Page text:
Revealing Comparative Advantage: Chaotic or Coherent Patterns Across Time and Sector and U.S. Trading Partner?
We map United States comparative advantage between 1980 and 1995, by trading partner and region, using Balassa's export-based index of Revealed Comparative Advantage (RCA). We find: temporally stable and ubiquitous US comparative advantage in differentiated producer goods (except disadvantage in Japan); somewhat less stable and less sweeping US disadvantage in standardized producer goods; chaotic and diverse patterns of US RCA in consumer goods (especially in the Chinese market). Our most significant findings are surprisingly sharp geographical differences in patterns of US RCA and surprisingly small differences across sub-sectors of 1, 2, and 3-digit SITC classifications - regional, but not sectoral, niche' specialization. The high overall variability across regions in RCA indexes seems unrelated to obvious explanations such as proximity or lingual/historical ties to the US. In producer goods, RCA variability across regions correlates somewhat better with accounts of trade diversion and of regional preferences for and discrimination against US exports. We find only scant evidence of high or increasing variability across disaggregated commodity sub-groups in US RCA indexes. Such variability is often the prediction of theories of comparative advantage that are based on vertical specialization, product differentiation, or scale and agglomeration economies.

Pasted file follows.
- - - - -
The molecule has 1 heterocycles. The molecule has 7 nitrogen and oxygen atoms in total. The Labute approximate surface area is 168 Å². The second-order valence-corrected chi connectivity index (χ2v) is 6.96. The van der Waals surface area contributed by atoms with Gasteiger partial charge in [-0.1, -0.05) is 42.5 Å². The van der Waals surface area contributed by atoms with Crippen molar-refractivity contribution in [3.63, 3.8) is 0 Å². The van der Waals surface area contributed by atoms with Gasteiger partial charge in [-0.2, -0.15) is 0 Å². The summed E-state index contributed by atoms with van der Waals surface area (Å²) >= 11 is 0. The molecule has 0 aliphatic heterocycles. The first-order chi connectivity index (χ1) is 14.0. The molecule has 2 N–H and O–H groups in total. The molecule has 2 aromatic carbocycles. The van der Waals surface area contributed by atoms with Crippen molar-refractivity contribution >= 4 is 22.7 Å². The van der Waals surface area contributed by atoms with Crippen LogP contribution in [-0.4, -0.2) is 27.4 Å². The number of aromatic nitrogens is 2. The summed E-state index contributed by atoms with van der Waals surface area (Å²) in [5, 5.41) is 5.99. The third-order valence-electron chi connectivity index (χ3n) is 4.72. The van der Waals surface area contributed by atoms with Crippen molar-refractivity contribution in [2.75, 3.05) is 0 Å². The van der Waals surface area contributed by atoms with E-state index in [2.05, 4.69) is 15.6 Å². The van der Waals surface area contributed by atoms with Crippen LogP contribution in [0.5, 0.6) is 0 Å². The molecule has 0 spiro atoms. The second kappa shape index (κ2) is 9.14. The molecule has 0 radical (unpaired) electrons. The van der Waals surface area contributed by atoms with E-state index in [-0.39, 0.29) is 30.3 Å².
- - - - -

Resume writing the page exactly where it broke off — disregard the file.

J. David Richardson & Chi Zhang, 2001. "Revealing Comparative Advantage: Chaotic or Coherent Patterns across Time and Sector and U.S. Trading Partner?," NBER Chapters, in: Topics in Empirical International Economics: A Festschrift in Honor of Robert E. Lipsey, pages 195-232 National Bureau of Economic Research, Inc.